“Maybe a cliche, but my parents will always be my number one inspiration.” Meet Beedie Luminary Michelle Ha.
What program will you be taking in post-secondary and why does it interest you?
Langara College. What’s happening in science in the modern day is the most fascinating thing happening at all. Everything in the world is based on the foundations of science! Foundations that we are still coming to understand after so many years of exploration. I find that science is underrated in public culture and perhaps not everybody acknowledges that everything that has ever been discovered or invented was a result of great scientists and people who pushed the bounds of knowledge and science. I always knew I wanted a career in service but it took awhile for me to narrow my options down. While I still don’t have a specific career choice down, I have a vested interest in medicine and health that stemmed from a fascination of how complex human anatomy is and how much of it is still left a mystery. I know that I want to be part of unraveling those mysteries and being able to understand life itself.
Tell us a little bit about your background (growing up, going to school, extra-curricular activities, etc.).
I don’t have anything to compare it to, but I appreciated my childhood and the experiences I had, despite missing out on some due to financial barriers. My parents did their best and thinking back, there was always food on the table and my brothers and I always had a roof over our heads and for that I am eternally grateful. I loved going to school, especially in elementary. I spent most of my time there, coming in early to play various sports, staying in the gym for lunch and even after school everyday. Sports were a huge part of my life back then and while it didn’t stay that way throughout all of high school, they will always be such a fond memory to think back on and will always maintain standing in my life. I volunteered a lot during high school at various community centres, single day events, and with other groups. It’s how I decided I wanted a career in service. I spent all this time helping people and I realized that I didn’t do it to kill time or to rack up hours, I did it because it was a passion of mine.
Who inspires you, and why?
Maybe a cliche, but my parents will always be my number one inspiration. Something I didn’t realize until I grew up was the hardships my parents underwent to provide a life for me where I was able to be tasked with following my dreams by tasking themselves with survival. They took care of everything, despite how many hours they had to work and how many years straight they worked without a day off. They are the embodiment of what hard work entails and my perception of them will never wither.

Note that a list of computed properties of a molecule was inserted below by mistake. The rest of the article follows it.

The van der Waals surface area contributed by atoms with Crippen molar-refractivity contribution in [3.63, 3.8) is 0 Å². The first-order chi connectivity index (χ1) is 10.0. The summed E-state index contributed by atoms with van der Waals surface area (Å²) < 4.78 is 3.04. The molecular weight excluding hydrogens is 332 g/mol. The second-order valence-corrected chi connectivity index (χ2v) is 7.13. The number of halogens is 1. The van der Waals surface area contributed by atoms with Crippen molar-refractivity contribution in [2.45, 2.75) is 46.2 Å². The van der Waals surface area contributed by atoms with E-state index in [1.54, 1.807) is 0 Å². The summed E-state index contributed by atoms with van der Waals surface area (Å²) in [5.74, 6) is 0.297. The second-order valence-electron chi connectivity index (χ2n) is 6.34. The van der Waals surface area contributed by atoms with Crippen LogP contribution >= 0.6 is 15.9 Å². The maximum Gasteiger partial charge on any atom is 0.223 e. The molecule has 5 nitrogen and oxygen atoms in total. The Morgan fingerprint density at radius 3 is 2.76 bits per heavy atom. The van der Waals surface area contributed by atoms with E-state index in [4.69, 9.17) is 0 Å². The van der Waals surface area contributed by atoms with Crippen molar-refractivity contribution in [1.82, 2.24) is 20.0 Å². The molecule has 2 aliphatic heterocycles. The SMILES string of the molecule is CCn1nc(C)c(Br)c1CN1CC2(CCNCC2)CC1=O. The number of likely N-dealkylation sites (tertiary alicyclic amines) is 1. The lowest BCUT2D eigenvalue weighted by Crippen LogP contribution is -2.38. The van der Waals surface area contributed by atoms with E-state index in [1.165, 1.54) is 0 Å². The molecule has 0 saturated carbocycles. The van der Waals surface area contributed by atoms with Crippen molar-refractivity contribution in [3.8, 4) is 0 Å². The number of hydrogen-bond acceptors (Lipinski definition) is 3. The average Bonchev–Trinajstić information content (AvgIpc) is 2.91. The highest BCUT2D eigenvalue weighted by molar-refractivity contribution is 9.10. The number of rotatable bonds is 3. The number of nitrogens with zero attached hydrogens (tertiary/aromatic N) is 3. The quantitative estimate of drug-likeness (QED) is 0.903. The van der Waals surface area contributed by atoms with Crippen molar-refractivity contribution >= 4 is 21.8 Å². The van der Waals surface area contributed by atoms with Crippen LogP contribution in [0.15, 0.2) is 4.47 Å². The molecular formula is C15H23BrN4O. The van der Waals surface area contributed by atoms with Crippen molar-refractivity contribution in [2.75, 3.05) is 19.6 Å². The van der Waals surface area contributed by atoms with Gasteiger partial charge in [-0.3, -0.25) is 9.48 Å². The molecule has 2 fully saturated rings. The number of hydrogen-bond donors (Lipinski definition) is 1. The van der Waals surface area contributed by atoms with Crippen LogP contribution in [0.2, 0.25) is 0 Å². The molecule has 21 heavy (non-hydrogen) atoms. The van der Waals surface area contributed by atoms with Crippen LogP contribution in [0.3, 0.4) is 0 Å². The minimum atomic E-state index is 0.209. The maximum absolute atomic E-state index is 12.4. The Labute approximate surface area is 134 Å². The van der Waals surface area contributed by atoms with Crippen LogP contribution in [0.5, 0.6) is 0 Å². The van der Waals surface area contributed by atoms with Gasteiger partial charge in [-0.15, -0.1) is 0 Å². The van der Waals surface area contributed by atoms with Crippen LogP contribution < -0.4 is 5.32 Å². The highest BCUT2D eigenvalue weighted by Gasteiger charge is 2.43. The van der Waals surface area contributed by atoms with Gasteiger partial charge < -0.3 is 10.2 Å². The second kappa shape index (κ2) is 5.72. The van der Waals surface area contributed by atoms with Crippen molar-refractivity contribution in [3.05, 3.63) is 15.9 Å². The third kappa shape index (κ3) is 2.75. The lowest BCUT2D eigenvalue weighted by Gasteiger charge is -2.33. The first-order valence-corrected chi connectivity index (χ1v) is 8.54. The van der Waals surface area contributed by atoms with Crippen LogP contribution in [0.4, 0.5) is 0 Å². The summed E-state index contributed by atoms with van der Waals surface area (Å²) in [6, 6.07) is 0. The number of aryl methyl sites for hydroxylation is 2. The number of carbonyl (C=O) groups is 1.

What motivates you, and why?
The driving force behind what motivates me is desire. The desire to make my parents proud, the desire to be successful enough to allow them to live comfortably for the rest of their life, the desire to experience everything the world has to offer, and so much more. The desire to feel things and be able to make people feel things is the root of it.
What are your goals for the upcoming school year?
My primary aspiration during my first year is to find a balance. A balance between my studies, work, family and friends, and my own private sphere. Time management is much easier in theory than in application. There is the fight between what you want and what you need and compromising between the two is a matter of self control. Sometimes, I’ll put all my effort and time into one aspect of my life without allocating any for others. It took me awhile to realize this was unhealthy and left me in a poor state of mind, but acknowledgement was a big step for me and I plan to use that to understand how balance is possible and what I can do to accomplish it.
What is one thing you learned in high school that you will take with you to post-secondary?
In elementary, things came easy for me and I picked up on material quicker than the average student. When I hit high school, things were a little bit harder and it was difficult for me to understand why I couldn’t keep the same pace I did back then. I was always praised for never needing help and being completely independent in my studies. This discouraged me immensely at the start, but somewhere along the way, I realized that the end goal of understanding and being able to apply my knowledge is worth the long road of development, however difficult it may be. I realized that needing help doesn’t make you lesser than your peers who don’t because in the end, with a little hard work and determination comes numberless opportunities to be whoever and wherever you want.
What is one piece of advice you would give to future Luminaries?
Stop knocking yourself up over little things that won’t matter in the next 72 hours! I spent a lot of time doing that and I deeply regret putting that much negativity and toxicity into my mind for no reason.Back To Top